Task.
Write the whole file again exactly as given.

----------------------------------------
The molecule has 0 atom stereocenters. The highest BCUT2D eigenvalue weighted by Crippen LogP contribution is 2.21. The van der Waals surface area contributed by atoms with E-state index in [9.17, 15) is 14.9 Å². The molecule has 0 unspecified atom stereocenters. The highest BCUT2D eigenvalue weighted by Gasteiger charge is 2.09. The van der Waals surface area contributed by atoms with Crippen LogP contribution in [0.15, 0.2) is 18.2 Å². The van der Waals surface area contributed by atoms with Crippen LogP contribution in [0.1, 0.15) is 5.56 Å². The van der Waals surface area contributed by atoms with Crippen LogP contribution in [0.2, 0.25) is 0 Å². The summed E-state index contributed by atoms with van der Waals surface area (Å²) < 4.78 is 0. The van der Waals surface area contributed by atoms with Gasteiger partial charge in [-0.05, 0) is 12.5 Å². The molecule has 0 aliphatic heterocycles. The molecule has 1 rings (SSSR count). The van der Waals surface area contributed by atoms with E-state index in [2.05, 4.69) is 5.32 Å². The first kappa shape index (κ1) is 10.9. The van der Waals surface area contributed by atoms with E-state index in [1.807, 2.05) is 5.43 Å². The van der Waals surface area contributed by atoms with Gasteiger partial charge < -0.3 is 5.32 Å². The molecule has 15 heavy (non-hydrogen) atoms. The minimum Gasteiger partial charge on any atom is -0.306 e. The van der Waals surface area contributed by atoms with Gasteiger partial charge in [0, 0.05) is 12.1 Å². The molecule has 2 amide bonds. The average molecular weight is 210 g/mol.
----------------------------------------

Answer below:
The molecule has 0 atom stereocenters. The highest BCUT2D eigenvalue weighted by Crippen LogP contribution is 2.21. The van der Waals surface area contributed by atoms with E-state index in [9.17, 15) is 14.9 Å². The molecule has 0 unspecified atom stereocenters. The highest BCUT2D eigenvalue weighted by Gasteiger charge is 2.09. The van der Waals surface area contributed by atoms with Crippen LogP contribution in [0.15, 0.2) is 18.2 Å². The van der Waals surface area contributed by atoms with Crippen LogP contribution in [0.1, 0.15) is 5.56 Å². The van der Waals surface area contributed by atoms with Crippen LogP contribution in [0.2, 0.25) is 0 Å². The summed E-state index contributed by atoms with van der Waals surface area (Å²) < 4.78 is 0. The van der Waals surface area contributed by atoms with Gasteiger partial charge in [-0.05, 0) is 12.5 Å². The molecule has 0 aliphatic heterocycles. The molecule has 1 rings (SSSR count). The van der Waals surface area contributed by atoms with E-state index in [2.05, 4.69) is 5.32 Å². The first kappa shape index (κ1) is 10.9. The van der Waals surface area contributed by atoms with E-state index in [1.807, 2.05) is 5.43 Å². The van der Waals surface area contributed by atoms with Gasteiger partial charge < -0.3 is 5.32 Å². The molecule has 15 heavy (non-hydrogen) atoms. The minimum Gasteiger partial charge on any atom is -0.306 e. The van der Waals surface area contributed by atoms with Gasteiger partial charge in [0, 0.05) is 12.1 Å². The molecule has 2 amide bonds. The average molecular weight is 210 g/mol.